Most of them have no understanding of the humanities no matter how intelligent they seem to be. The government is 10 lbs of shit in a 5 lb bag. They are not really interested in every single word you write or say!

They want your statistical behaviour to interact an manipulate you! But what they produce is: Ask the people here in Germany: They start hating USA and laughing about the system what can only stand by beeing brutal in any way.

USA is not a democratic state union an will never be if it goes like that! By now I nearly cut off all contacts. Greets from east side of atlantic. I know that there are massive but somehow unheard protest rising. And always the same things for reason: That is the main problem — those who believe in a god-like system! Not the geeks and libertines are the problem. But those who closed their eyes for such a long time.

Now everybody is caught in a system of opression. War is the parent of armies; from these proceed debts and taxes; and armies, and debts, and taxes are the known instruments for bringing the many under the domination of the few. No nation could preserve its freedom in the midst of continual warfare. They seperate me from my wife, country nicaragua , and my family here in hawthorne ca.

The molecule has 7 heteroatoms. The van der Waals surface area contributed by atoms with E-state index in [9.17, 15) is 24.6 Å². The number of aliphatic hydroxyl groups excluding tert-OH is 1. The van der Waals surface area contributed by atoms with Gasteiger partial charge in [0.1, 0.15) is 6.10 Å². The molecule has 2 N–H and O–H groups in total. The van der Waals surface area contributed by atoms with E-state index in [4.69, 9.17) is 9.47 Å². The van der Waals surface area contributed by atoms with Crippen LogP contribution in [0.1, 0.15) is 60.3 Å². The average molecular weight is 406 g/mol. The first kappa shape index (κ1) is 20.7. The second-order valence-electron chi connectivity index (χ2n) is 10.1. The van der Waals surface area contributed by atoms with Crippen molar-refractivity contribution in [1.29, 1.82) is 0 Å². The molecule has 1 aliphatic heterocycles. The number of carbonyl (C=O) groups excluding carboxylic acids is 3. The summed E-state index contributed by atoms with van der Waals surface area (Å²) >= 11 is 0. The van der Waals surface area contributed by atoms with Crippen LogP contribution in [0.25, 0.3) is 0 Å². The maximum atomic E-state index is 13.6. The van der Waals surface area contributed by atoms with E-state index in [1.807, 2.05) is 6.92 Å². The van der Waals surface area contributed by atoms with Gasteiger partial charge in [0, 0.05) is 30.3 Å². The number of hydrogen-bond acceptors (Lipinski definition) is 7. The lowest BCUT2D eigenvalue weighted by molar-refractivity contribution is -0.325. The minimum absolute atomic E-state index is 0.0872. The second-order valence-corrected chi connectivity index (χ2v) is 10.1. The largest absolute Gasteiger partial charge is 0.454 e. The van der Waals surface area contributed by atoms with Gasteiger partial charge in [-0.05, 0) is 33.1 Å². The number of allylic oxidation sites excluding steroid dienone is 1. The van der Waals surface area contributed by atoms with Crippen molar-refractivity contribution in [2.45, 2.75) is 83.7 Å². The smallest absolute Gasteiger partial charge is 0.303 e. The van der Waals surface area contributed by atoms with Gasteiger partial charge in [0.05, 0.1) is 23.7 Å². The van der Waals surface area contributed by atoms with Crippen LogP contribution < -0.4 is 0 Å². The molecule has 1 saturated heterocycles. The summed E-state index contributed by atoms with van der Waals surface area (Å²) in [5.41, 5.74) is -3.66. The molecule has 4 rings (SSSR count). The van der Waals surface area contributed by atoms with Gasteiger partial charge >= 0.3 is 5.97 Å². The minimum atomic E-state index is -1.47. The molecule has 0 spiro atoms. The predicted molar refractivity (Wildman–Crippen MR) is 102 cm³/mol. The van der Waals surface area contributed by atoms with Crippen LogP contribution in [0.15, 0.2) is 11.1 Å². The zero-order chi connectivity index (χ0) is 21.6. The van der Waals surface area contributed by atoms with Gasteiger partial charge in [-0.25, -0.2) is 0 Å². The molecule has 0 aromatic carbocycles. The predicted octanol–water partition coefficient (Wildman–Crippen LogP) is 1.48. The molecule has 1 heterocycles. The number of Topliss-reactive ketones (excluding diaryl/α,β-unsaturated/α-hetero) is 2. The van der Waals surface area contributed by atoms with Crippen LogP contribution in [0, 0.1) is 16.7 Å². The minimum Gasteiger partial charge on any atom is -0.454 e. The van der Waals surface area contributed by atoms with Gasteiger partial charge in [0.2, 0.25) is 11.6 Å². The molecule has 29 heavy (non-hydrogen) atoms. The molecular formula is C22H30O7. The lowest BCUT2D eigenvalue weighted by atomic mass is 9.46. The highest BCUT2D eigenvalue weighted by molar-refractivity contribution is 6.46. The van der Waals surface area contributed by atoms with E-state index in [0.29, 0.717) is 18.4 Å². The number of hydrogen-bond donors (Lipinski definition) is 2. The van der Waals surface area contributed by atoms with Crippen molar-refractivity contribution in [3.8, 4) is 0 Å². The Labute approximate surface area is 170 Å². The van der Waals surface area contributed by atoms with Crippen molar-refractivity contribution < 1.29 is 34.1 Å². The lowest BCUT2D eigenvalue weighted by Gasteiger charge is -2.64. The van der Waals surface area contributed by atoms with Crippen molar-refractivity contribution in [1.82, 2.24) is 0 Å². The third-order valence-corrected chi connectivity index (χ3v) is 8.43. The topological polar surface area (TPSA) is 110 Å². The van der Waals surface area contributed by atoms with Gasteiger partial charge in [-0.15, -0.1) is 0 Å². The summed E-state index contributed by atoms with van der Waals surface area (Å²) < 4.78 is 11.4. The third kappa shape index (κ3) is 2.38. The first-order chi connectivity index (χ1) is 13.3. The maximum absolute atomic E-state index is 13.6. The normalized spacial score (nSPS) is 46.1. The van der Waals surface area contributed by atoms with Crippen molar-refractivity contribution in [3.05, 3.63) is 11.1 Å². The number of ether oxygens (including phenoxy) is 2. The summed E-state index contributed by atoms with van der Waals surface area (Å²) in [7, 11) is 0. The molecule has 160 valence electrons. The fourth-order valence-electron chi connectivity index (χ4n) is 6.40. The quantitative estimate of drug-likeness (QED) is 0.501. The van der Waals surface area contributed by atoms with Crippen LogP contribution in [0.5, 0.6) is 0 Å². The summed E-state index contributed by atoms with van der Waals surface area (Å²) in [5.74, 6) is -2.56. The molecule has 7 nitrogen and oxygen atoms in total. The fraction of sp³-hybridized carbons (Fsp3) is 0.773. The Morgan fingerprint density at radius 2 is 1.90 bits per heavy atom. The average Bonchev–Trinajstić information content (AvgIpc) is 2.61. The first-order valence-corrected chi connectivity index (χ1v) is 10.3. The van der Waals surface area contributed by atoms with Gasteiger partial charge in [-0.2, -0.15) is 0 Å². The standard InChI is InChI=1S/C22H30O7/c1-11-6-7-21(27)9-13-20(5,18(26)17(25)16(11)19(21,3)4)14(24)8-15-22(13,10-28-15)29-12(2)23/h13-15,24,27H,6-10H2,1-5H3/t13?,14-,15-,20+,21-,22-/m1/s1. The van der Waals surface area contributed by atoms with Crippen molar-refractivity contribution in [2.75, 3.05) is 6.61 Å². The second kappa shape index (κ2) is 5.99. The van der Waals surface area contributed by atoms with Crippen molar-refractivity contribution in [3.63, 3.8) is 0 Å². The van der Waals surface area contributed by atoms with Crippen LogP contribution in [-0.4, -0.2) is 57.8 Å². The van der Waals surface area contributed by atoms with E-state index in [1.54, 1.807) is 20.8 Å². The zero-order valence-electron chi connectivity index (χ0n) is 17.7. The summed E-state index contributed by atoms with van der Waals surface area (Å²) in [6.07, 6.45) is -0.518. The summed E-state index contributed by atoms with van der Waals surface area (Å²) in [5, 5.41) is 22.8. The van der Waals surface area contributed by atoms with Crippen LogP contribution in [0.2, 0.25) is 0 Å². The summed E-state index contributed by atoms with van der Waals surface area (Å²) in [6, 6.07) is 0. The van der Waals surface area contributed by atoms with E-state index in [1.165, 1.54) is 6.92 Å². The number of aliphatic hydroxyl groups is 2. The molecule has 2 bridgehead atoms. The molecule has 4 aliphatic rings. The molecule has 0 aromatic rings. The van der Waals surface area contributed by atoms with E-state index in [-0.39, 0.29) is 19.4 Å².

They re flash an you would not notice a difference and if things get worse they will make the battery drain. I remember in highschool when i first saw how computers worked i knew how they would be used. If you can compile it then you can decompile it. To take from the eagles life in the tech lane, faster, faster the leds are telling all. I enjoy reading and receiving the valuable information provided by Albine.

I must take issue however with your characterization of Edward Snowden as one of the good guys. I do not believe the narrative we have received to date concerning Mr. Snowden and his activities are accurate let along reasonably complete enough to make such an assertion. With regard to the security issues concerning telephone Meta data I disagree with those that believe the content of a phone call is constitutionally protected, but the fact of a phone call is not.

The publicity generated by Mr. General Wesley Clark is the Man! He states that he attended a meeting where top brass of the US stated they were going to invade 7 Arab countries in the next 5 years. I believe that was If all their operations are illegal why would he realize this and then go bring this to his superiors who are running the show? This entire situation is about criminals wanting to keep their crimes private and willing to murder and throw people in prison for life to continue to do so.